The Iron Ore industry took hold in the middle of the century. While iron ore had been discovered in the township as early as 1762, it wasn’t until the years between 1850 and 1852 that many companies began to mine the ore. At one time, Hellam township had more ore banks than any other township in the County.
Because of the prime farm soil, agriculture was, and continues to be, an important asset. Around 1828, in an orchard located in Druck Valley and owned by John Kline, the apple variety that would become known worldwide as the “York Imperial” was perfected. Tobacco became a profitable crop in the area around 1855.
Many of Hellam’s families begin to build solid new homes on their land. The primary building materials readily abundant were log and limestone. Hundreds of those homesteads are still standing. {refer to Exhibit in the Comprehensive Plan} The majority are private homes.
Due to the 1854 PA Common School Law establishing a system of publicly funded education, one room schools sprang up. In the latter part of the century, Hellam had ten such schools. Those still standing are mostly private residences.
The Township’s present boundaries were established from the 1722 Manor of Springettsbury by the creation of Windsor Township in 1758, Lower Windsor in 1838, Spring Garden in 1822 (of which Springettsbury was a part until 1891) and the boroughs of Wrightsville in 1834 and Hallam in 1908.
Most cemeteries are on private lands. KCVPS has a copy of the 1934 inventory of cemeteries’ graves. Only the Dietz, Rudy, Strickler, Forry, Highmount and Kreutz Creek are public.


The Wrightsville trolley line, completed in 1904 brought more newcomers to the area. By the year 1939, when the trolley was discontinued the population had grown to 1,765.
From 1904 until 1920 tolls were collected on the York-Susquehanna Turnpike [now route 462] by the York Borough and Susquehanna Turnpike Company. The toll collector was also employed by the Township as a Road Supervisor.
Due to suburban development after WW II and increased traffic on the Lincoln Highway, in the late 1960s a bypass [route 30] was built to relieve congestion.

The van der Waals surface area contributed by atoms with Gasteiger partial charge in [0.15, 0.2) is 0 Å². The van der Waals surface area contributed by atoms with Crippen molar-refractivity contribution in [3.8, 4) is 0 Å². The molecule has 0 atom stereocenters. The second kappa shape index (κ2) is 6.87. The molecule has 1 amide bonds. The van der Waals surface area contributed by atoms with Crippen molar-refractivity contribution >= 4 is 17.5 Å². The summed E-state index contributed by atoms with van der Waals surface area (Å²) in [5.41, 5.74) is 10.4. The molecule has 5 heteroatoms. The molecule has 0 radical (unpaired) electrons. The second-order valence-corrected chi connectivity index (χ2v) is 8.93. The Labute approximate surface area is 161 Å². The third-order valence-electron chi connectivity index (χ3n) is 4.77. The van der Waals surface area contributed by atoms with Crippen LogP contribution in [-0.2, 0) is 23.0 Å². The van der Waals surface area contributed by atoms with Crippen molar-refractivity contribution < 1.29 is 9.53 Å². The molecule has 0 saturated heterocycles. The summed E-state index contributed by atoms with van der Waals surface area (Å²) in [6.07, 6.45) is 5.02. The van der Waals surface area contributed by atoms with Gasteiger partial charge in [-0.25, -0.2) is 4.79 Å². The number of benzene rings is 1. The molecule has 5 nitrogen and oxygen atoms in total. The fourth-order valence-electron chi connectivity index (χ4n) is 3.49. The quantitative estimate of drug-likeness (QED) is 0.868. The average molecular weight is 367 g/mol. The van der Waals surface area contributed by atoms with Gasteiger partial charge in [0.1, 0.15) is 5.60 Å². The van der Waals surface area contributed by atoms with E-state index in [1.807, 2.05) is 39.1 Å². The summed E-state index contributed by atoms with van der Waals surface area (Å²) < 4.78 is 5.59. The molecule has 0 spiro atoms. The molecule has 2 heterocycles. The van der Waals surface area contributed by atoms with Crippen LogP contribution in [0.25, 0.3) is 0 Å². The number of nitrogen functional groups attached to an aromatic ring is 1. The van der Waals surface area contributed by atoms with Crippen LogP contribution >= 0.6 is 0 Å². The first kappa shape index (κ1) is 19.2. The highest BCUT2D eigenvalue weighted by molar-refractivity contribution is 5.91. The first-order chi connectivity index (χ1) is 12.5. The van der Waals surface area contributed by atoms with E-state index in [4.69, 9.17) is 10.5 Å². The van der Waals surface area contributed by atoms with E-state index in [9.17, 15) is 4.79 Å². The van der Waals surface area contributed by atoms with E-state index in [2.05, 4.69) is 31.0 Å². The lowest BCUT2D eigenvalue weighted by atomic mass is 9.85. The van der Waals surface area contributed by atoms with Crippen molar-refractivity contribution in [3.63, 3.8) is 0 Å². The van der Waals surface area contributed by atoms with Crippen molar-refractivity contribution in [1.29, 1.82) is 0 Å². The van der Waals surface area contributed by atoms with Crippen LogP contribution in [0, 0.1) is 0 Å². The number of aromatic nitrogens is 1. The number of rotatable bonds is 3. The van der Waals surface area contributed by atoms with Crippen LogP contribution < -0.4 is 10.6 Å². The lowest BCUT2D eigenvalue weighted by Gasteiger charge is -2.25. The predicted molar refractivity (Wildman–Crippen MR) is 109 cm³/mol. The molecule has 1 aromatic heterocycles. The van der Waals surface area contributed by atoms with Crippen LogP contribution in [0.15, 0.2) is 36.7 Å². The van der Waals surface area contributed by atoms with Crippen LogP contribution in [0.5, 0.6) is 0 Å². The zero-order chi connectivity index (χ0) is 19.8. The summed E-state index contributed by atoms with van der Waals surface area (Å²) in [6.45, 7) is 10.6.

The first Planning Commission was implemented in 1961. Zoning was adopted in 1965 and the first Comprehensive Plan was adopted in 1968. The Subdivision and Land Development Ordinance was instituted in 1981. From the beginning, the township recognized its rural character and planned to preserve it [albeit general in form]. The 1996 Comprehensive Plan states a goal of “preventing wasteful and costly urban sprawl. Open spaces between town and country will also be maintained and enhanced by protecting valuable natural and historical resources. Moreover, the scenic beauty and rural character of the township will be retained for future generations to enjoy”.
The population doubled in the 70s and 80s. Small housing developments, apartment complexes and small commercial and industrial ventures were begun.
Eventually the township was governed by 3 elected supervisors. In 1989 an additional 2 were added to the Board.
The 1990 census shows: population 5,200 with a median household income of $37,473. This causes pressure for development of land within the Township to increase steadily.
Most roads never had names but were referred to as the road to a specific business or a prominent family’s land. In 1992 in response to a mandate by the U.S. Postal Service, the township named all the roads and assigned house numbers.


The 2000 census shows: 5,930 population, 1.727 families, $49,750 median household income, $114,800 median home value, median age 40 and most homes built in the 1980s.
In 2004 in compliance with State Regulations, an on lot sewage disposal system Ordinance (OLDS) was adopted to help protect the above and below ground water from contamination.
The first 20 years continued to see farmland disappearing. However, zoning was adopted that had incentives to preserve farmland. In consort with the vision in the revised 20?? Comprehensive Plan.
Woodlands compose 35 percent (6,000 acres) of the total area and are recognized as a valuable natural resource. Most are privately owned. Fortunately, approximately 1000 acres has been designated as a public state park and another 600 acres are designated as public natural conservancies. There is also 300 acres as a part of a County public park.
The township is now engaged in developing a Regional Comprehensive Plan with our neighbors Hallam and Wrightsville to best include the over 1000 acres of land being utilized as a State Park and the additional land being used as public recreation. This plan will largely determine what the 21st century brings.
The Township is keeping alive a consciousness, a character, a feeling that helps set a community apart—it offers a sense of place.
As the Township continues to grow it still retains its rural open space character as its predominant feature.